(Mr Siddall) No, I think I would rather look at it the other way, if I may. I think the important point for us here is we do not have any financial capacity. We do not own the assets. We do not have any security of tenure over the assets. Our whole constitutional position—I do not want to go over this again but as I pointed out to you the last time—we have not any capacity to do any financial arrangements like this. We have to go cap in hand to MAFF and MAFF have to think about how it fits in with their programme and that is what took months.

  75. So you would agree with Dr George Thorburn who said "This sorry tale has shown that non departmental public bodies are a complete waste of time and money"?
  (Professor Wilson) An interesting thesis.
  (Mr Siddall) No. We have heard the thoughts.

  76. I would like to move on and look at your management position because we have talked, for example, about the need for a Head of Business Development. I want to take you to paragraph IV on page two of the note which you sent to us and I quote "At the same time, HRI announced that it would be strengthening its senior management team by recruiting a Head of Business Development and an Operations Manager, to fill posts vacant since October 1999 and August 2000, respectively". So where are we with these posts? What will these people do? How much are you offering to pay them? Give us a flavour of what paragraph IV means.
  (Professor Wilson) Those two senior management posts are both vacancies; one created by the departure of Mr Thorburn last October, the other created by the unfortunate loss of Mr Mark Woodget who is now doing a job with the Blood Transfusion Service. In any case that was August of this year.

  77. It looks like you need a financial transfusion.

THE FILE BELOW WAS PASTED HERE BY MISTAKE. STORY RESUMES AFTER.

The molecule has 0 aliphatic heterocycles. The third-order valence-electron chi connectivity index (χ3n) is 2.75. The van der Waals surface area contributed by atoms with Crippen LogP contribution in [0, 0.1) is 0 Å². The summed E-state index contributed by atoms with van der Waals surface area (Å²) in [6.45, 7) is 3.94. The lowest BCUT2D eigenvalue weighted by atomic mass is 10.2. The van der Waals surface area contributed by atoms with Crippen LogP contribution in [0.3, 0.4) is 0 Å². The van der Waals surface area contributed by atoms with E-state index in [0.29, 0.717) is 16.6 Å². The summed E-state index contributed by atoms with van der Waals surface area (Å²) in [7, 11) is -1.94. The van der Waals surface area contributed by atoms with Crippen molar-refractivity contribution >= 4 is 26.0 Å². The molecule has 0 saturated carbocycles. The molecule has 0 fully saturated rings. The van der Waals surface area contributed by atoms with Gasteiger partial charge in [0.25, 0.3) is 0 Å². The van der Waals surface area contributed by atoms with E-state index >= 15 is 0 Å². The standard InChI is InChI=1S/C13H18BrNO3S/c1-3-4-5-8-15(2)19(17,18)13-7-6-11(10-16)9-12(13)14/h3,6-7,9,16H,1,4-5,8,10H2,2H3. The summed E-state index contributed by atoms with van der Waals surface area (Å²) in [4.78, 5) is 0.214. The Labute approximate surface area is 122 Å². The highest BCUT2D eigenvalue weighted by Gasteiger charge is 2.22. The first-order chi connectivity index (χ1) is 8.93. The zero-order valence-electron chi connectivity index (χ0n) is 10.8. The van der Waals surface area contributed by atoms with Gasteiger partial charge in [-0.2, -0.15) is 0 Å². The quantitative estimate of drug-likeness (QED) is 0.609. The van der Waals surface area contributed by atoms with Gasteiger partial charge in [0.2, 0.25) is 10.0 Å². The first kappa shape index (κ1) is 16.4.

(Professor Wilson) We have advertised those positions. We have received a significant number of applications. We have shortlisted six in each case. We are taking up references and we anticipate interviewing in January to fill both those posts. In the case of the Head of Business Development we are specifically looking for a person coming with a scientific background, preferably up to PhD level but certainly having worked in management, in multi-national industries, agrichemicals, whatever. We are not prejudging this, but obviously we are looking for the strongest candidate inevitably. We are looking for someone with a sympathy for the complexity of HRI, its core business, research and development, the adding of value, the bringing of new contracts from the commercial sector, trading and exploiting intellectual property in all its various forms, and basically looking after and integrating, as it were, the projects that we have from all of our funders, not just from the commercial sector because of course, the HortiTech Business Development Department is but a department of HRI.

  78. What are the salaries, say, for the Head of Business Development? What are you going to pay these people?
  (Professor Wilson) I am advised by a number of senior colleagues that to attract the right sort of person we have to go to the maximum that we can offer. In the private sector, of course, these sorts of people command much higher salaries than we can do. We are looking at £60/70,000 for the Head of Business Development and circa £40,000 for the Operations Manager.

  79. You are looking for a Superman or woman to fill this post at a salary under what you deem as the competitive rate outside. What performance criteria are you going to set for these people given that they are going to inherit a plan, which is already worked out, as to how you are going to financially recover this business? What happens if they come along and say "Well, I do not agree with this"? Clearly you want to get somebody who is competitive, who can develop their own strategy and yet you have worked it out beforehand.
  (Professor Wilson) No, we have not worked it out in detail beforehand. What we have done is we have been preparing the ground, as it were. Since we last met with you, we have done a very thorough analysis of all the business units. Again, since we last met with you, independently of the restructuring exercise, we have improved our team building. We have focused much more on research teams and themes across the organisation. We are clearly bringing in new high value business on the back of our research and development capability.